Nkosazana Dlamini-Zuma speaking during a press conference as head of the African Union (AU) Commission. (Simon Maina, AFP)
The possibility that the ANC might lose power in the 2019 elections is increasingly bearing on members of the party as they struggle to take positions on the leadership that need to be elected in the forthcoming elective conference of the party to be held in December.
This is the only eventuality that has any pulling power to get ANC members to realise that South Africa can and will indeed carry on into the future without the ANC.
Losing the 2019 elections is something that is becoming as real as the force of gravity for the ANC. Having lost control of key metros in the 2016 local government elections, the ANC has learned the hard way that when the roof collapses over your head you don’t need any further proof that the force of gravity exists.
When it comes to the possibility that the party will further shed support in 2019, the only thing remaining for the ANC is to adopt an effective damage control plan to minimise an impending loss.
Of course, removing President Jacob Zuma would have played a major role in minimising potential loss of electoral support in 2019. Since the option of removing Mr. Zuma failed to garner sufficient support within the party, the only remaining choice is to find a way to rapidly undo his legacy and ensure voters that the party will turn a corner. This commitment has to be made before the 2019 elections.
An agreement has to be speedily reached on what type of leadership would send a strong message that the ANC will not be spending the next few years defending the indefensible legacy left behind by Mr. Zuma when his term as president of the party expires later this year.
It is probably out of this reality that ANC members are rumoured to be talking about a compromise leadership scenario; a chop-and-mix picture of the top six that need to be elected in the December conference. This is possible only if the warring factions within the party acknowledge that on their own, their respective victories at the elective conference will be hollow.
For example, Dlamini-Zuma has to realise that she has no chance of leading her party to a successful 2019 election if she carries on with the negative messaging, including blaming apartheid for everything under the sun. She is experiencing a trust issue since she became part of the Jacob Zuma leadership incubation programme driven by the president’s allies.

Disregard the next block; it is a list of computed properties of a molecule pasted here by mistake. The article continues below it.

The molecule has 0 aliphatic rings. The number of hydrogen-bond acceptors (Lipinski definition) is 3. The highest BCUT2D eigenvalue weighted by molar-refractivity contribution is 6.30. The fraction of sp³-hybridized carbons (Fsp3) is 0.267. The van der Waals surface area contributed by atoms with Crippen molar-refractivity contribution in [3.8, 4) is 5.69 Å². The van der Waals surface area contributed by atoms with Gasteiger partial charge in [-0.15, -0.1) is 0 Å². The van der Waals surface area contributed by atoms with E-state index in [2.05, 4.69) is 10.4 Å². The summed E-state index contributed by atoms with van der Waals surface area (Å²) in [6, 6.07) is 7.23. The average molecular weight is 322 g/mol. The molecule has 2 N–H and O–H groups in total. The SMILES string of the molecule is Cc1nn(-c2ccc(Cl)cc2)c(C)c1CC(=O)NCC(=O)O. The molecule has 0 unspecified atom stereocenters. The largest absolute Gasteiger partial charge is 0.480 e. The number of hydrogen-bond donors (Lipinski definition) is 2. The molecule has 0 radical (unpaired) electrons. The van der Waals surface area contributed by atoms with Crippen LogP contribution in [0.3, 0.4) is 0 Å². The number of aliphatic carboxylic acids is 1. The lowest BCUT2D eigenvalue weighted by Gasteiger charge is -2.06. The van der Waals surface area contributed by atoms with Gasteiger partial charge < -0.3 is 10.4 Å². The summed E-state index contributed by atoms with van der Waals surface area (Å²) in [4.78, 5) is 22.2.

On the other hand, Ramaphosa’s base within the party is not strong enough to fully dislodge President Zuma’s allies from key positions within the party; something that could make him a lame duck president from day one.
In a situation like this, Ramaphosa and Dlamini-Zuma would have to be brought to compromise and agree to some form of a list of top leadership comprising of individuals from both camps.
Ramaphosa could agree to serve one term as the president while Dlamini-Zuma becomes deputy president and focus much of her attention on stabilising the party. This would allow her to work her way into the party and repel the reputation that she is just jumping on Zuma’s compromised ticket. She can then take over after Ramaphosa’s one and only term as the president of the country.
I see Ramaphosa as both a deal taker and a deal maker; having taken a deal from Zuma’s people to become the deputy president of the party back in 2012.
Regarding Dlamini-Zuma, she has no realistic chance of inspiring anyone to return to vote for the ANC as long as she is seen to be too dependent on Zuma’s allies to survive and clinch the presidency. Her only way out of the political wilderness she currently finds herself in is to reach out to Zuma’s detractors.
After all, if Ramaphosa could nestle in Zuma’s ticket since 2012 when he was offered an opportunity to become the deputy president of the party, why isn’t Dlamini-Zuma strategic enough to realise she has to wait in the Ramaphosa transit lounge until such time that she can proceed to become the president of the country?
– Ralph Mathekga is an independent political analyst and author of the book When Zuma Goes. He writes a weekly column for
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